For the good guys it’s what kind of fraud are the bad guys doing—they don’t know ahead of time. It’s asymmetric warfare and that’s why the bad guys always have the advantage. For the good guys it’s better to assume there’s something you’re missing as opposed to assuming fraud is solved. That’s the message from the ANA and is the exact opposite to what marketers need to be thinking about.

Instead of fraud is at its lowest point fraud is at its highest point and the marketers need to be the most vigilant they’ve ever been, not the least.

Darren:

I read a report recently with the GDPR crackdown on data a lot of fraud is moving away from Europe into other markets. Is that true?

Augustine:

Here’s why it’s not true; who do you think gives consent? Humans or bots? It’s actually the bots. The job of the bots is to get more ad impressions. So, the bot gives consent so that more ads can be served to them. How many humans do you know who have actually given consent to an AdTech company for serving more ads to them?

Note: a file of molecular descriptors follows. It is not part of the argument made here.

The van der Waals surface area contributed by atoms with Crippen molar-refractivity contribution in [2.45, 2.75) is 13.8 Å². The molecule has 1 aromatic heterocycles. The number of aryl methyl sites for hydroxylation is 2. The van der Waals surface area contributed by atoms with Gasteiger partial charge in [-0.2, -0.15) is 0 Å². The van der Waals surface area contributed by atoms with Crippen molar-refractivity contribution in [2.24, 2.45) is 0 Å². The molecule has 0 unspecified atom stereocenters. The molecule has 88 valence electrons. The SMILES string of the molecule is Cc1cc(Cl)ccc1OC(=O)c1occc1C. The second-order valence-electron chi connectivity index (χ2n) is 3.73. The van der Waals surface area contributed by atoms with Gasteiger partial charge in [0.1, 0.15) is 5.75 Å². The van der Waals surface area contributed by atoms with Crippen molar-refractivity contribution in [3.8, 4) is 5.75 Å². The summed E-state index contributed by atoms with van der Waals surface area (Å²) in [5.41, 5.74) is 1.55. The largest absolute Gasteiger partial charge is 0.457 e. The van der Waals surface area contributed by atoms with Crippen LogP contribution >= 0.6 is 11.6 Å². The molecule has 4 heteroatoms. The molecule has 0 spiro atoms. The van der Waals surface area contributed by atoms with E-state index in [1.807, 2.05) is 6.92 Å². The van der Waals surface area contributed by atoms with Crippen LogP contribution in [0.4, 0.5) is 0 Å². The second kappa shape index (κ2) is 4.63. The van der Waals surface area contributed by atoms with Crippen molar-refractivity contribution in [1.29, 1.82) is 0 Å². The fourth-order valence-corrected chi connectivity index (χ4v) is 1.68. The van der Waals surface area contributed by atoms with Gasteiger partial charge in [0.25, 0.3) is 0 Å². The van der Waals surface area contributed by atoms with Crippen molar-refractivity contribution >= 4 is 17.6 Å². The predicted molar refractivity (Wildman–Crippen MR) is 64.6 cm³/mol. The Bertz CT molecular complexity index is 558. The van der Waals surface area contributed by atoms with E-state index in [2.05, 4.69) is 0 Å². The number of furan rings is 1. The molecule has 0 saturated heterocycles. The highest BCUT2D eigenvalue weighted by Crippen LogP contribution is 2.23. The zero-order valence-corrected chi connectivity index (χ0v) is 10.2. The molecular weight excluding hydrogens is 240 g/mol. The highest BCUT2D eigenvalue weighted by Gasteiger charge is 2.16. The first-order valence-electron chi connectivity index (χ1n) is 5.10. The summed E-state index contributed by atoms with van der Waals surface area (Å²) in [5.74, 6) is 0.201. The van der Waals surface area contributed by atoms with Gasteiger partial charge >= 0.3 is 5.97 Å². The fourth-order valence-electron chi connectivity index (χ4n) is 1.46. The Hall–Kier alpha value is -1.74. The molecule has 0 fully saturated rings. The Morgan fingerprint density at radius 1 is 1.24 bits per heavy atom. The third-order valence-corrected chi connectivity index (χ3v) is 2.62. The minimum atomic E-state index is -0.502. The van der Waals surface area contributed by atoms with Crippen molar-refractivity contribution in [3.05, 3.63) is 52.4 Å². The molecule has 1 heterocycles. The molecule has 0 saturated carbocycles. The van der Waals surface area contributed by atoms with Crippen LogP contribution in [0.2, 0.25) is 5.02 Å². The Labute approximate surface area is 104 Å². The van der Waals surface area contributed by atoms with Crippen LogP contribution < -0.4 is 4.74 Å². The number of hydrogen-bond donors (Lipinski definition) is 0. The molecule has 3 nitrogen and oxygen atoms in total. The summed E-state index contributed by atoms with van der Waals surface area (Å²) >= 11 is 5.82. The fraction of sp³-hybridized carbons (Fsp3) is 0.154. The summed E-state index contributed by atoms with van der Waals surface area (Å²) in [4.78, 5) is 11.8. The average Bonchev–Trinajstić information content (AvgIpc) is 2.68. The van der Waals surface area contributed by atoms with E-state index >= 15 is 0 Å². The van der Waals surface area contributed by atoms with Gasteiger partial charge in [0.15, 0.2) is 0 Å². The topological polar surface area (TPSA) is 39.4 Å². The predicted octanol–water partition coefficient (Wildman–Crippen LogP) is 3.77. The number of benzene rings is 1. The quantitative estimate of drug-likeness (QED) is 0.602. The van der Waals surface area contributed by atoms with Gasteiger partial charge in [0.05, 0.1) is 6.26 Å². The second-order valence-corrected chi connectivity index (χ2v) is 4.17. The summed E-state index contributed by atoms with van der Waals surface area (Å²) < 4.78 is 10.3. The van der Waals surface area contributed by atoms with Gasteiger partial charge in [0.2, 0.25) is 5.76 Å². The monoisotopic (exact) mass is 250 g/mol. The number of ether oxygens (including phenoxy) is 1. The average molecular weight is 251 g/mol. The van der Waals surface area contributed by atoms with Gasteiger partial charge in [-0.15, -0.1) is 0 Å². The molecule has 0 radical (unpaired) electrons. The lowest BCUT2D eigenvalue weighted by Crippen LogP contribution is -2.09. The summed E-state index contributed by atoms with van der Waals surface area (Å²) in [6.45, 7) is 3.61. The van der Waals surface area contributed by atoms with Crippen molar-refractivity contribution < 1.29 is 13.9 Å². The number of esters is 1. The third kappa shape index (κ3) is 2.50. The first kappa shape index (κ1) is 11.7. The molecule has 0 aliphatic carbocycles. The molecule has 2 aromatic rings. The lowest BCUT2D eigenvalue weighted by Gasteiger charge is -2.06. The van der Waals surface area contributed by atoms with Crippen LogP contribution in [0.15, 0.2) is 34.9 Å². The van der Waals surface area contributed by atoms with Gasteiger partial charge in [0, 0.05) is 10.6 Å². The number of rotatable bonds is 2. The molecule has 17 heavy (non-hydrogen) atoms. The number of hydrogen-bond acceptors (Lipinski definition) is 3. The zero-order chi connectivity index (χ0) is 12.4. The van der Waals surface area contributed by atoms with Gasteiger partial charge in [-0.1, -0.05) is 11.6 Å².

In this case, because the bots have given consent there is even more fraud. If you do it correctly and only want to market to users who have given consent, you are now disproportionately marketing to bots rather than humans. Even though those bots are not caught or detected by the fraud detection companies.

Darren:

You’ve just told me two things that are counterintuitive to the way I’ve been thinking. The first was around setting standards. In some ways setting a standard just helps the fraudsters doesn’t it?

Augustine:

It’s not to say standards are bad. We need standards otherwise it’s the Wild West. However, standards alone are not going to do anything to solve fraud. That’s a common misconception. If you think about the viewability thing again. Bad guys have higher viewability than good publishers because they’re tricking the viewability measurement.